If I don’t have success in communication with a hijacker, if they refuse to take down their offer on your listing, I usually but out my own product. Why? I want to protect my customer. Any time that i don’t know someone selling my product, I lose control over that process, and thus I lose control over the experience my customers are going to have. Keep in mind that when someone buys from Amazon and they buy your product, even if they have a negative experience, that was not caused by you, they still may hold you responsible. It means that they can leave a negative review, they might tell their family or friends about that negative experience, it means they can complain to Amazon, and it’s not a good risk to take.

However, if you do choose to fight this situation with Amazon either by sending the product back as damaged or not new, getting into it with Amazon and proving that this seller manipulated the terms by selling under the truth and advertising clause, then one of the things that will happen is that these people will stop hijacking you. Because what they are going to learn by getting cease and desist letters or returns and chargebacks to their account that it’s just not worth their time, and will move on to someone who is not willing to fight them as hard as you are. It’s really about conditioning them and showing them that you are not going to be the victim, and that you are going to stand up and take action to protect your brand.

They other two types of hijackers are a little bit more complex and difficult to deal with, but the good news is – they are much less common. You can try cease and desist letters with those sellers, and it may work well on the second type of hijackers, but it will almost never work on the third type Typically third type of hijacker is overseas and they just don’t care.

To fight the third type you will have to have Amazon involved. I recommend starting with seller support and opening a ticket and call to follow up. Try to escalate to Seller Performance department or the Catalogue team at Amazon, and the rule of thumb here is to be persistent. So, when I am battling something like this, I typically call 2-3 times a day to check on progress and I just keep hammering them until I get results. It’s important to note that just because you are calling multiple times a day it doesn’t mean that you have to be ugly with them, these are people too, regardless of whether they are just outside the street from you, or at the other side of the world, treat them with respect. So be firm and persistent without being ugly.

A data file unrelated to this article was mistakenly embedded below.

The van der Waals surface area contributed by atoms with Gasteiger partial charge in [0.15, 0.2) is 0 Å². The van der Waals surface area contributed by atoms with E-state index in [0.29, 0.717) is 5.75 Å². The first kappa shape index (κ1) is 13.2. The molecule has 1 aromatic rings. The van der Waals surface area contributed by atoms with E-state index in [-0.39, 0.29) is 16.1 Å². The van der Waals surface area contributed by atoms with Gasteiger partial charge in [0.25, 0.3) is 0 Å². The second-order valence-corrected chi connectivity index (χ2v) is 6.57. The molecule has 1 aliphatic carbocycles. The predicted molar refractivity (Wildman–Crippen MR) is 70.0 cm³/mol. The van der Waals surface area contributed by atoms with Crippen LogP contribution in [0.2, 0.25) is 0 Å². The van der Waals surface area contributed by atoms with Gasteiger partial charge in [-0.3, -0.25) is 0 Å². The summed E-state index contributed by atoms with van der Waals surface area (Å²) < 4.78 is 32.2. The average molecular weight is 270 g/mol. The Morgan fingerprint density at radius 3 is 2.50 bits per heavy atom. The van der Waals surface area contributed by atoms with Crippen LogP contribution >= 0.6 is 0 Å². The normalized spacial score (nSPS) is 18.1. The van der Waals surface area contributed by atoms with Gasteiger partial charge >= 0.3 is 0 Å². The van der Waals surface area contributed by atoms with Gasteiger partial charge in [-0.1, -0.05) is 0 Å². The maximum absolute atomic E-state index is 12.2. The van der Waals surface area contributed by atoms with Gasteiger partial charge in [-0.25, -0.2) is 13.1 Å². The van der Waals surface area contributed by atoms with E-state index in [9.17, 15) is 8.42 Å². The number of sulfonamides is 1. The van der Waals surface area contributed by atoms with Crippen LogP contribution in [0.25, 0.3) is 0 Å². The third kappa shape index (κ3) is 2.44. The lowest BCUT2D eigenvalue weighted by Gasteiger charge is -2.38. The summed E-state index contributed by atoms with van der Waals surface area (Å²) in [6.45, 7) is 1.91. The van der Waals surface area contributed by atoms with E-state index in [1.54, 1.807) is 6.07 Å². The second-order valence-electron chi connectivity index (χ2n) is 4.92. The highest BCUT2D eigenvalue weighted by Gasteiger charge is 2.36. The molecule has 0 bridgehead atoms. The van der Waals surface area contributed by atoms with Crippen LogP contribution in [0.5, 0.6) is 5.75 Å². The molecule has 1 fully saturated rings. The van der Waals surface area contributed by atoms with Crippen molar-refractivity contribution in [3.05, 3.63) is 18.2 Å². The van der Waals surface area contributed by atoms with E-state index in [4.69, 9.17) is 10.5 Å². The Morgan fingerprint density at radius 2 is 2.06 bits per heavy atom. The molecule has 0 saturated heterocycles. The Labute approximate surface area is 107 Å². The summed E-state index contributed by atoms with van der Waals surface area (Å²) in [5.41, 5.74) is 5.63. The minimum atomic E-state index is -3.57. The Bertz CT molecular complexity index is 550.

Be prepared to take action. Don’t just report this type of violation to Amazon and expect them to go bending over backwards to gather the data and the evidence needed to take action on your behalf. Keep in mind, they have hundreds of millions of different listings, and they probably get tens of thousands of complaints like yours every day. So, any type of evidence that you can provide to them is helpful. Whether that’s a test buy and your ordered a product from hijacker and taking video of you unboxing it, showing them that it’s an inferior or knock-off product. Document, take screenshots of your manufacturer’s warranty on your listing. Point out the fact that your brand is registered. Point out the fact that they are violating Truth and Advertising clause in Amazon’s terms by not being able to offer manufacturer’s warranty as specified on listing they are selling against, and their product is not new. Provide all that documentation in written form and you will see them take action sooner, trust me.


At the end of the day, it’s your job to protect your brand, not Amazon’s. And that means taking action when necessary, that means being diligent, and, yes, sometimes it means taking slight loss and move on. At some point you have to decide whether it’s worth your time and effort to spend hours and hours a day fighting hijackers, or focus your energy on things that make more positive impact on your business.